Book Reviews

Review: All These Beautiful Strangers

  • Author: Elizabeth Klehfoth
  • Edition: Kindle Edition
  • Publishing: July 10, 2018
  • Genres: Fiction, Thrillers, Psychological
  • Goodreads

In the last day of summer, Grace Fairchild, the beautiful young wife of real estate mogul Allister Calloway, vanished from the family’s lake house without a trace, leaving behind her seven-year old daughter, Charlie, and a slew of unanswered questions.

Years later, seventeen-year-old Charlie still struggles with the dark legacy of her family name and the mystery surrounding her mother. Determined to finally let go of the past, she throws herself into life at Knollwood, the prestigious New Englandschool she attends. Charlie quickly becomes friends with Knollwood’s “it” crowd.

Charlie has also been tapped by the A’s—the school’s elite secret society well known for terrorizing the faculty, administration, and their enemies. To become a member of the A’s, Charlie must play The Game, a semester-long, diabolical high-stakes scavenger hunt that will jeopardize her friendships, her reputation, even her place at Knollwood.

As the dark events of past and present converge, Charlie begins to fear that she may not survive the terrible truth about her family, her school, and her own life.

Thank you to Edelweiss and HarperCollins for allowing me an ARC of this book in exchange for an honest review!

Charlotte “Charlie” Calloway is white bread, picture-perfect, member of high society, at least her family is. Charlie herself is a manipulative, calculating, but ultimately good-hearted young woman struggling to find her place within the food chain of academia. Manipulation is a Calloway trait. Her father, Alastair, is a business mogul and president of the Calloway company. Their name is one that demands respect and all the perks that come with that kind of old aristocratic fortune, and as is the case with most filthy rich family trees, the Calloways are not without their skeletons.

All These Beautiful Strangers follows Charlie’s journey into becoming part of an elite secret society at her school, the esteemed Knollwood Preparatory School. Will she truly go to the lengths demanded of her to earn a place amongst the school’s most clandestine crowd? She certainly attempts to, and along the way discovers a few insidious insights into her family’s legacy that threaten to upend everything she thought she knew, including a sinister trail that will lead her to the truth behind her mother’s supposed abandonment.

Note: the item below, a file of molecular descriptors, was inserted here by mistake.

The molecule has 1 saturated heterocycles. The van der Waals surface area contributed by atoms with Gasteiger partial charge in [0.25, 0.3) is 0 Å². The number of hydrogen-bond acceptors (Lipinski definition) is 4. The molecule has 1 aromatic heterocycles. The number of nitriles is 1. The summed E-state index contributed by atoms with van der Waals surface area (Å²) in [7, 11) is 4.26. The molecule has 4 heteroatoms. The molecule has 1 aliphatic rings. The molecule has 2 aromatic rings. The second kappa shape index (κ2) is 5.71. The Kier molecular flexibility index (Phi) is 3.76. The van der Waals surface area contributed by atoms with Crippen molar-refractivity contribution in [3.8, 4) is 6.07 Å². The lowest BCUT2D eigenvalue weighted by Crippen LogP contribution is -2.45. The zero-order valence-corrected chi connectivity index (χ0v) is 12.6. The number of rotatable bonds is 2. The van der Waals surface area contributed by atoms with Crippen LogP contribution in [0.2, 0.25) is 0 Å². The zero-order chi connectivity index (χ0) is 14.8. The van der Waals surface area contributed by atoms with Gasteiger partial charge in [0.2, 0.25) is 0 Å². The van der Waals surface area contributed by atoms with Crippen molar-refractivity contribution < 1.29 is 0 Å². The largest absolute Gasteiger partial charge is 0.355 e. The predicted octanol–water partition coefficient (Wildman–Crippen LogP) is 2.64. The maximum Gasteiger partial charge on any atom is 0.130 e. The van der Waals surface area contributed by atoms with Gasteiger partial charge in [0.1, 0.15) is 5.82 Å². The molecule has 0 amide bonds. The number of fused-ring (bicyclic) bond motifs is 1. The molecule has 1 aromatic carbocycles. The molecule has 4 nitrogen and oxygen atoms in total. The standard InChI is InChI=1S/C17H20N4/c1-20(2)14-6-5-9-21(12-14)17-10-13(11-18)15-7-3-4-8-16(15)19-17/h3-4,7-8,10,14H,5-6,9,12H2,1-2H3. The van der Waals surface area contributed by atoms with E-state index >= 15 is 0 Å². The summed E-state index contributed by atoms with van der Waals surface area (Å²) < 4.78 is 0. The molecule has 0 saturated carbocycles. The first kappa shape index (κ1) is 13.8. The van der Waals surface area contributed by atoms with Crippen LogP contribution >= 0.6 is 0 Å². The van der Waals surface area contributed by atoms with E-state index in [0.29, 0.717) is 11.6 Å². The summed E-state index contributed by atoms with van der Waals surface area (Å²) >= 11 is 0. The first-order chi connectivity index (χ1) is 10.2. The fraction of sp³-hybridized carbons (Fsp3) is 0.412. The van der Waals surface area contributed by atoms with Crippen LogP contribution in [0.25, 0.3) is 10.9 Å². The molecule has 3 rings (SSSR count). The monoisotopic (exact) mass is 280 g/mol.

Klehfoth skillfully weaves together simultaneous mysteries and alternating timelines in a manner that can only be described as graceful. I never felt confused or distracted by the juxtaposing narratives. On the contrary, I thought the scope of the novel assisted in creating layered, complex characters that separated this book from the run-of-the-mill YA mysteries I’ve read in the past. Her writing is rich and evocative and I hungered for more of this world. This was a rare mystery novel I would like to see a sequel to, if only because I grew attached to some of the characters and the stories they have left to tell.

There were a few tiny things that weren’t quite to my taste, the need for Charlie to “other” herself from other women in her life, the strange dialogues about her not enjoying female friendships gave me a very “she’s not like other girls” vibe that I wasn’t fond of. I think it devalues the intelligence of Charlie as a character. There also wasn’t much time spent developing Charlie’s friendships with Stevie, Yael, or even her supposed best friend Drew. Instead that time was spent on three male characters I had a hard time differentiating between. Leo was easily the most intriguing of the bunch, Greyson and Dalton felt like pale imitations of him and yet he disappears without a trace towards the end of the book (and no not in a follow-up disappearance kind of way). I wish the story hadn’t succumbed to some of the typical YA tropes of petty romance drama. I also felt this way concerning the relationship between Teddy, Grace, and Alastair. Teddy and Grace’s relationship was given sufficient time and development and ultimately did not hold much of an impact on the overall storyline. I feel like Klehforth had deep reaching characterizations and history mapped out but there wasn’t enough time to flesh it out the way it could have been, and it may have lead us astray from the central mysteries.

If you’ve ever read the Private series by Kate Brian this will definitely be a book you’ll love. Klehfoth is a talented writer, she created a lush, evocative and entrancing world that left me spellbound by the Calloway legacy, in spite of its corruption nature. I really enjoyed myself reading this book and I absolutely recommend it to anyone who loves young adult mysteries or just mysteries and suspense in general.

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